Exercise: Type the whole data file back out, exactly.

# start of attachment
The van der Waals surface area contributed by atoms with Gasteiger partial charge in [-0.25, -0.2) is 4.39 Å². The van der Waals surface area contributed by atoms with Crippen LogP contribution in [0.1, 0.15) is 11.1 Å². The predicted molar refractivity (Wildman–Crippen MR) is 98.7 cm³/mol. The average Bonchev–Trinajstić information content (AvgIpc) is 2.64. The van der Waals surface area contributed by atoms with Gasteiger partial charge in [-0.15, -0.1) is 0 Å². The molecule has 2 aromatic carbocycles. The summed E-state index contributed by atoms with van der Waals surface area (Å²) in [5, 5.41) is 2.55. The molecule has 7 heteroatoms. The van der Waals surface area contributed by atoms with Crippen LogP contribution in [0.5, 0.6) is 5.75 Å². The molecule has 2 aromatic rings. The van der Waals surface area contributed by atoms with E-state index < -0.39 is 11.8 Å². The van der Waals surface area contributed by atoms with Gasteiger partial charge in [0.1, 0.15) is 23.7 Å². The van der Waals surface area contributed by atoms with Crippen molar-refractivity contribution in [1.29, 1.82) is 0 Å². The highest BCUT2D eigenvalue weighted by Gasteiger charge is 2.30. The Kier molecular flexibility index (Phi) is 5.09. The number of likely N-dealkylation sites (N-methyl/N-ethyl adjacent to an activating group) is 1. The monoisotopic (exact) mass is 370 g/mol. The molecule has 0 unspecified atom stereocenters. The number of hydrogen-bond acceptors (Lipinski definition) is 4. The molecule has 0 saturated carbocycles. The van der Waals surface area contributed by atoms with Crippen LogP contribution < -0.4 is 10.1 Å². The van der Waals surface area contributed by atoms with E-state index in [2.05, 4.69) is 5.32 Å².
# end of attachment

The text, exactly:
The van der Waals surface area contributed by atoms with Gasteiger partial charge in [-0.25, -0.2) is 4.39 Å². The van der Waals surface area contributed by atoms with Crippen LogP contribution in [0.1, 0.15) is 11.1 Å². The predicted molar refractivity (Wildman–Crippen MR) is 98.7 cm³/mol. The average Bonchev–Trinajstić information content (AvgIpc) is 2.64. The van der Waals surface area contributed by atoms with Gasteiger partial charge in [-0.15, -0.1) is 0 Å². The molecule has 2 aromatic carbocycles. The summed E-state index contributed by atoms with van der Waals surface area (Å²) in [5, 5.41) is 2.55. The molecule has 7 heteroatoms. The van der Waals surface area contributed by atoms with Crippen LogP contribution in [0.5, 0.6) is 5.75 Å². The molecule has 2 aromatic rings. The van der Waals surface area contributed by atoms with E-state index < -0.39 is 11.8 Å². The van der Waals surface area contributed by atoms with Gasteiger partial charge in [0.1, 0.15) is 23.7 Å². The van der Waals surface area contributed by atoms with Crippen molar-refractivity contribution in [1.29, 1.82) is 0 Å². The highest BCUT2D eigenvalue weighted by Gasteiger charge is 2.30. The Kier molecular flexibility index (Phi) is 5.09. The number of likely N-dealkylation sites (N-methyl/N-ethyl adjacent to an activating group) is 1. The monoisotopic (exact) mass is 370 g/mol. The molecule has 0 unspecified atom stereocenters. The number of hydrogen-bond acceptors (Lipinski definition) is 4. The molecule has 0 saturated carbocycles. The van der Waals surface area contributed by atoms with Crippen LogP contribution < -0.4 is 10.1 Å². The van der Waals surface area contributed by atoms with E-state index in [2.05, 4.69) is 5.32 Å².